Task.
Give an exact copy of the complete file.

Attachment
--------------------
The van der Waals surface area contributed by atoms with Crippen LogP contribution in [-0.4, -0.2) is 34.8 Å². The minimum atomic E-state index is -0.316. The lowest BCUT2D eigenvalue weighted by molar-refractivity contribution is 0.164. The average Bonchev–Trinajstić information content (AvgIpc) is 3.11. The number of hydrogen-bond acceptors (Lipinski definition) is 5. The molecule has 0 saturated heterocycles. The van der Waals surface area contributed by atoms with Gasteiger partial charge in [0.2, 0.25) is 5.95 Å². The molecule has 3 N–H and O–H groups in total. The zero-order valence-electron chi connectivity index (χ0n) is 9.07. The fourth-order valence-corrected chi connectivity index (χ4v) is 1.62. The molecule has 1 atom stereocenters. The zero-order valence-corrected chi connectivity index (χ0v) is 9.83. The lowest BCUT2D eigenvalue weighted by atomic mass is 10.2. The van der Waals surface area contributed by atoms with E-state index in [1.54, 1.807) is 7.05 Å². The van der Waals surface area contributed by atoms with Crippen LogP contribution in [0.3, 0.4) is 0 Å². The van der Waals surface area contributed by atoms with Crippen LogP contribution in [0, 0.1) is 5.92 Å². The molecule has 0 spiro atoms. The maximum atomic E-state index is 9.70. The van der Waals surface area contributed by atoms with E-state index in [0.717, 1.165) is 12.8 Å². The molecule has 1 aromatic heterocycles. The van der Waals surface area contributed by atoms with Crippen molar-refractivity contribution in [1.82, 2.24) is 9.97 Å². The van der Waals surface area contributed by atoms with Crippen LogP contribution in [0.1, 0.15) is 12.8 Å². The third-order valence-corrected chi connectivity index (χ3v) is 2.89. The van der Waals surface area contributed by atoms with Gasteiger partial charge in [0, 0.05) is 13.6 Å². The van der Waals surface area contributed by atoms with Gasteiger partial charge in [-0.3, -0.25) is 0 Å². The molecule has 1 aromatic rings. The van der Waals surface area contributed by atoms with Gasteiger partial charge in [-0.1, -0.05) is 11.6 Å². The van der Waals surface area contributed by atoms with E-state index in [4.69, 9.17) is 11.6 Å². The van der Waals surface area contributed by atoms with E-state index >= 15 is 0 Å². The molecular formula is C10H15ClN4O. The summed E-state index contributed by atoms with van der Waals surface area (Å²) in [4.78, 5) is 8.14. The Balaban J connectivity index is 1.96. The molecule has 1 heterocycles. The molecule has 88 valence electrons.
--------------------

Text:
The van der Waals surface area contributed by atoms with Crippen LogP contribution in [-0.4, -0.2) is 34.8 Å². The minimum atomic E-state index is -0.316. The lowest BCUT2D eigenvalue weighted by molar-refractivity contribution is 0.164. The average Bonchev–Trinajstić information content (AvgIpc) is 3.11. The number of hydrogen-bond acceptors (Lipinski definition) is 5. The molecule has 0 saturated heterocycles. The van der Waals surface area contributed by atoms with Gasteiger partial charge in [0.2, 0.25) is 5.95 Å². The molecule has 3 N–H and O–H groups in total. The zero-order valence-electron chi connectivity index (χ0n) is 9.07. The fourth-order valence-corrected chi connectivity index (χ4v) is 1.62. The molecule has 1 atom stereocenters. The zero-order valence-corrected chi connectivity index (χ0v) is 9.83. The lowest BCUT2D eigenvalue weighted by atomic mass is 10.2. The van der Waals surface area contributed by atoms with E-state index in [1.54, 1.807) is 7.05 Å². The van der Waals surface area contributed by atoms with Crippen LogP contribution in [0.3, 0.4) is 0 Å². The van der Waals surface area contributed by atoms with Crippen LogP contribution in [0, 0.1) is 5.92 Å². The molecule has 0 spiro atoms. The maximum atomic E-state index is 9.70. The van der Waals surface area contributed by atoms with E-state index in [0.717, 1.165) is 12.8 Å². The molecule has 1 aromatic heterocycles. The van der Waals surface area contributed by atoms with Crippen molar-refractivity contribution in [1.82, 2.24) is 9.97 Å². The van der Waals surface area contributed by atoms with Crippen LogP contribution in [0.1, 0.15) is 12.8 Å². The third-order valence-corrected chi connectivity index (χ3v) is 2.89. The van der Waals surface area contributed by atoms with Gasteiger partial charge in [0, 0.05) is 13.6 Å². The van der Waals surface area contributed by atoms with Gasteiger partial charge in [-0.3, -0.25) is 0 Å². The molecule has 1 aromatic rings. The van der Waals surface area contributed by atoms with Gasteiger partial charge in [-0.1, -0.05) is 11.6 Å². The van der Waals surface area contributed by atoms with E-state index in [4.69, 9.17) is 11.6 Å². The van der Waals surface area contributed by atoms with E-state index >= 15 is 0 Å². The molecular formula is C10H15ClN4O. The summed E-state index contributed by atoms with van der Waals surface area (Å²) in [4.78, 5) is 8.14. The Balaban J connectivity index is 1.96. The molecule has 1 heterocycles. The molecule has 88 valence electrons.